Gary Sauer-Thompson: April 2009 Archives

One way of beginning to look at images is to start from the commonplace understanding of images in academia. Images are understood as a kind of language, but instead of providing a transparent window on the world are now regarded as the sort of sign (a pictorial sign) that presents deceptive appearances of naturalness and transparence concealing an opaque, distorting mechanism of representation. That distortion is often understood as a process of ideological mystification.

S2artHarbourtown.jpg s2art, Harbourtown, Melbourne Victoria Australia, 2009

I say academia because many would still assume that photography provides a transparent window on the world--it is a natural sign rather than a conventional one. Photography, unlike traditional aboriginal painting, does not employ a vocabulary or language of conventional pictorial representation. So it does not need to be re-translated by those with special skills and training (not everyone has these) to yield up its information.

This is the traditional view. Photographs just look like the world. We can see what a picture is of without having to learn any pictorial codes.

'Like' here is understood as resemblance: photos are like or resemble the things they depict or represent.

A problem in photography after modernism  is how to link or connect different image/texts in a way that is different from the narrative story telling convention of photo journalism. What options do we have if we want, if we desire the connections between image texts that are open and nonlinear and in no way claiming to be  'finished.'  Some suggestions to explore.

How do we think or write in images?

In the history of modern photography the photograph has been seen as a static object, a frozen moment of time and it is words that link the static objects. A photograph that has been taken in the past, or present, is a brief and short moment of time. If photography is a cut into time then film is a series of movement,  and the latter is regarded as a sequence of movement, therefore more able to achieve a higher synthesis of life as it "represents reality as it evolves in time". So argued Siegfried Kracauer in his  well known book Theory of Film.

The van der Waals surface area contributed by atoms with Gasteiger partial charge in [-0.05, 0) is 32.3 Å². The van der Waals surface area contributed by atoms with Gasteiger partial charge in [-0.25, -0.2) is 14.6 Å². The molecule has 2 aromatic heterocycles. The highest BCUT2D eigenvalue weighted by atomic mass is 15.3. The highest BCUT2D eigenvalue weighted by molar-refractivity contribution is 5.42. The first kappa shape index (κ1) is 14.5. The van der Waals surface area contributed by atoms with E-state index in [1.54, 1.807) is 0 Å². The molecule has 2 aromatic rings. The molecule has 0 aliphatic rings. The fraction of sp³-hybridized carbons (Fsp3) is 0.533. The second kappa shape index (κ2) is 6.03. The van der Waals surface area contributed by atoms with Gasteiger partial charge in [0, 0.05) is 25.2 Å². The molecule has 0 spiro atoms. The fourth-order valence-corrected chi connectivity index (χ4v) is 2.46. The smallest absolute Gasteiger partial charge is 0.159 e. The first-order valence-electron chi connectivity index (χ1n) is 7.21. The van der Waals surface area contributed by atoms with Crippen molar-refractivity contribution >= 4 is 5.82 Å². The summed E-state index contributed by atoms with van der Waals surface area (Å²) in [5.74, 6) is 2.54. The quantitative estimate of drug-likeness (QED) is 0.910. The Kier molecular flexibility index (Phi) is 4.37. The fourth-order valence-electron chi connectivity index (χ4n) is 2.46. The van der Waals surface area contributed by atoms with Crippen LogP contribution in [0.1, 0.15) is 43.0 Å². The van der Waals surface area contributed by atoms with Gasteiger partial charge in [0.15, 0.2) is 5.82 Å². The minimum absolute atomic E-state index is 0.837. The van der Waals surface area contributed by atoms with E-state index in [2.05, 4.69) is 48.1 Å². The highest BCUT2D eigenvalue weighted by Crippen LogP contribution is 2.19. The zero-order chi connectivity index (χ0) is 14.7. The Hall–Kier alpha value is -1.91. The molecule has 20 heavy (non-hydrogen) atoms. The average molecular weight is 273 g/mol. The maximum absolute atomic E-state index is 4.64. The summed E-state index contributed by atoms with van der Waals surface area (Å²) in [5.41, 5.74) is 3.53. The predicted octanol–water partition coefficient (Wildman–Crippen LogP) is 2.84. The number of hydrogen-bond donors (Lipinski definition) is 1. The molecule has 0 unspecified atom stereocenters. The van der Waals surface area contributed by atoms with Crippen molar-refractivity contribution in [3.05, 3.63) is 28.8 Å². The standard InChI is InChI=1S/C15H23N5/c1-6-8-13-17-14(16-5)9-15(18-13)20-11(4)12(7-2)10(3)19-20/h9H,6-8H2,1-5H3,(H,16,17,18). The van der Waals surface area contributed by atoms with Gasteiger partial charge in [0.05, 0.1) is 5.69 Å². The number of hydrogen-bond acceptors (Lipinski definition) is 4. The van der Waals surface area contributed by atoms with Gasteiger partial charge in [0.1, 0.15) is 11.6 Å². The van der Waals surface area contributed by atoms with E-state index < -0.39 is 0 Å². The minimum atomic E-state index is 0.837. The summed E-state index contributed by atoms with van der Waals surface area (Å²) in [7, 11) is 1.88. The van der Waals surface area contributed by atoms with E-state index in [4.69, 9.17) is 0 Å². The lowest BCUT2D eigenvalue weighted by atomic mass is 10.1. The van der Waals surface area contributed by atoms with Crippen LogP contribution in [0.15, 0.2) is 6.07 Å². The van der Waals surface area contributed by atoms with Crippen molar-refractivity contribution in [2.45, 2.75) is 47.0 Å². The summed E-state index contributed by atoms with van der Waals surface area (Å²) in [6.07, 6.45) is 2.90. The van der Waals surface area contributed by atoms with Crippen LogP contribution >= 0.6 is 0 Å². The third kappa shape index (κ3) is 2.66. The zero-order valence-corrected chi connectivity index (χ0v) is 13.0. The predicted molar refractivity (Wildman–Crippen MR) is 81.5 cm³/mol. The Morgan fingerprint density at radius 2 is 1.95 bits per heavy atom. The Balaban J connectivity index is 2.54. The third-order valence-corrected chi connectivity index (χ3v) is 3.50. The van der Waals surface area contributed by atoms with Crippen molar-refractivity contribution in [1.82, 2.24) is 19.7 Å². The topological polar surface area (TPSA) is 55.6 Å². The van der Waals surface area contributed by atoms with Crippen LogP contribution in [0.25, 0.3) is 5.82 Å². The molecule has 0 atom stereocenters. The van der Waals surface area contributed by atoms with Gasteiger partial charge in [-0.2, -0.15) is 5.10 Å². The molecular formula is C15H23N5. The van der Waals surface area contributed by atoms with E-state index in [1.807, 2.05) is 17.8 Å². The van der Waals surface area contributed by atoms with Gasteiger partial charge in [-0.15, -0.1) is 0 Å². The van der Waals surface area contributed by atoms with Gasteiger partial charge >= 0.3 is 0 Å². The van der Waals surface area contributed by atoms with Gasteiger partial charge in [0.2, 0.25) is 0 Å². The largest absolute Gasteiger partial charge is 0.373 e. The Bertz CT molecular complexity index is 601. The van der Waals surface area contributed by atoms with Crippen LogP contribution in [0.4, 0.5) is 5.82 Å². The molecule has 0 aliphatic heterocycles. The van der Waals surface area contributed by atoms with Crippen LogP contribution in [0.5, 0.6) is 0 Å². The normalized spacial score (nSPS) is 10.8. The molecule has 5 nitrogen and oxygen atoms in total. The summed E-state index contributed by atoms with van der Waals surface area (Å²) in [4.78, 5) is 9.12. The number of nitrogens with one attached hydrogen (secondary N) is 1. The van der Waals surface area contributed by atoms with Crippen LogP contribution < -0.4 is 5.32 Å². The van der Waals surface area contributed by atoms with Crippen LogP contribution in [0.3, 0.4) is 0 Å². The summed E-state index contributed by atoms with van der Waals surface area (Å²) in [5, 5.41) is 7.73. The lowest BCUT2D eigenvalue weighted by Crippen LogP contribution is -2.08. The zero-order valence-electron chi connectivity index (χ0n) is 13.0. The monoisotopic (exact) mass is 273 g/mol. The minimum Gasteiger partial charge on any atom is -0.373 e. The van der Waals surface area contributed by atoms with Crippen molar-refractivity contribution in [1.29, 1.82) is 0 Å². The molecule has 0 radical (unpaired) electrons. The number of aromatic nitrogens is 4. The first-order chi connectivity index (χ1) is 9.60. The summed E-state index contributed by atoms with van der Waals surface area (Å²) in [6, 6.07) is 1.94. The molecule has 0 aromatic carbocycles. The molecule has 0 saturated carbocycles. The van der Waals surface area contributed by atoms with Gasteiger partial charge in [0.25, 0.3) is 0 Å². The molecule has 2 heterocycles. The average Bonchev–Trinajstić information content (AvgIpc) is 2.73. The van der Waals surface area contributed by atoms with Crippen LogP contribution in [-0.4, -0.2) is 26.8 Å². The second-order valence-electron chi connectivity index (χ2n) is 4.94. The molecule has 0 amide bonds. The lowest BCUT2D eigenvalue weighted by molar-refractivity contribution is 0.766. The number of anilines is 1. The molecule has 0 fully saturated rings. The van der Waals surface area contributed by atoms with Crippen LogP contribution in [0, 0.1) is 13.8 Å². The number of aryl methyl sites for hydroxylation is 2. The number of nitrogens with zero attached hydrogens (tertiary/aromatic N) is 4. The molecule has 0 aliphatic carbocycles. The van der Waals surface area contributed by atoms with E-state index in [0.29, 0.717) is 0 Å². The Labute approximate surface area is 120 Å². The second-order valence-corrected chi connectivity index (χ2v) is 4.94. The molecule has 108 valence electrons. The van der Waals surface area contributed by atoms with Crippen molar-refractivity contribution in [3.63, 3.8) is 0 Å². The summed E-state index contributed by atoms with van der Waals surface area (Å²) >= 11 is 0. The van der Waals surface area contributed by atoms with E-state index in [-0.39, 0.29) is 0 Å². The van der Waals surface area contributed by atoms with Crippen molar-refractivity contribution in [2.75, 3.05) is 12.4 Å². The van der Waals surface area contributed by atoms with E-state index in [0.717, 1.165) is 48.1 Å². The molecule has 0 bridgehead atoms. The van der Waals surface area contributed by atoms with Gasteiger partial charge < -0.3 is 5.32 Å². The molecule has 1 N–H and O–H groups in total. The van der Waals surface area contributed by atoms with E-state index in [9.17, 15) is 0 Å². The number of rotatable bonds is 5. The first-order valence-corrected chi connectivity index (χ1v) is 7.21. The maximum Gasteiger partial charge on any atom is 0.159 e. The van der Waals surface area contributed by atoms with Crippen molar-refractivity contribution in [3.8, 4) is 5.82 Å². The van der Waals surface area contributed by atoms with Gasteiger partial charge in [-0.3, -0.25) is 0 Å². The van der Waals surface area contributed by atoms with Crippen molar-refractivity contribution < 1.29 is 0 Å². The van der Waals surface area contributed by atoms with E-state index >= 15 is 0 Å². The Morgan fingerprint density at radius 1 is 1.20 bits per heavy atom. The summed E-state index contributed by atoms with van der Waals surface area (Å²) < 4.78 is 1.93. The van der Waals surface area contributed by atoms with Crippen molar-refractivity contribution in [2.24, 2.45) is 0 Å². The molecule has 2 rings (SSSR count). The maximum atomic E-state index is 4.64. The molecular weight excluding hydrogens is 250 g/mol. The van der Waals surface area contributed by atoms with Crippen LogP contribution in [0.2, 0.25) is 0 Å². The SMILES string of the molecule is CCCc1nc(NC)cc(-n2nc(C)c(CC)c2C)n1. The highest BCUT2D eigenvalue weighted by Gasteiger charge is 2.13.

New Zealand_-334.jpg Gary Sauer-Thompson, Kaikoura coastline, New Zealand, 2009

The image seduces the beholder to believe in its representational qualities, but when the beholder is introduced, we have a pictorial mediation between past and presence; a memory of this coast from an earlier time or experience. It is through the beholder that past becomes to be present and through the beholder the relationship between past and present began to loose their formal boundaries. As preserved duration memory stores experiences, keeps them alive and frames the present. The photographic image becomes the embodiment of memory related to the unconscious.

We can go further. Time can be seen in terms of becoming (and not as static being) and the photograph in terms of change and stasis. The photographic image then consists in a temporal movement, when the grabbed instant exceeds into duration. Past things are being received into present. So we have time as duration. Time flows through the images as the changes in the landscape.
I thought that I'd introduce an interesting New Zealand photographer --Theo Schoon. He is interesting because he set himself the task of developing a regional modernism based on the amalgam of Maori art and European modernism.

Theo Schoon, dry mud 2, circa 1968, silver gelatin print

In Picturing Space: Theo Schoon, Ross Crothall and Visual Art in the Pacific in Double Dialogue Anthea Gunn says that European modernism shaped the philosophy behind Schoon's art practice, and especially, the possibilities he saw for the use of Maori visual art.

This post is two months late. It was meant to be a guest post by _barb_ but the material got stranded in some Flickr anabranches for a couple of months. So here, belatedly, is _barb's_ post.

This photo by NNBB + Alf is called Buenos Aires.

AltofotnetnbbBuenosAires.jpg One thing that I always enjoy in photos is a sense of lightness and effortlessness, as if an image was taken casually in passing. Quite often images can carry a heavy air of self consciousness through too much staging or subsequent labouring in photoshop. Often too, I feel that not enough attention has been given to the subject matter and too much is about the photographer's personal taste in editing.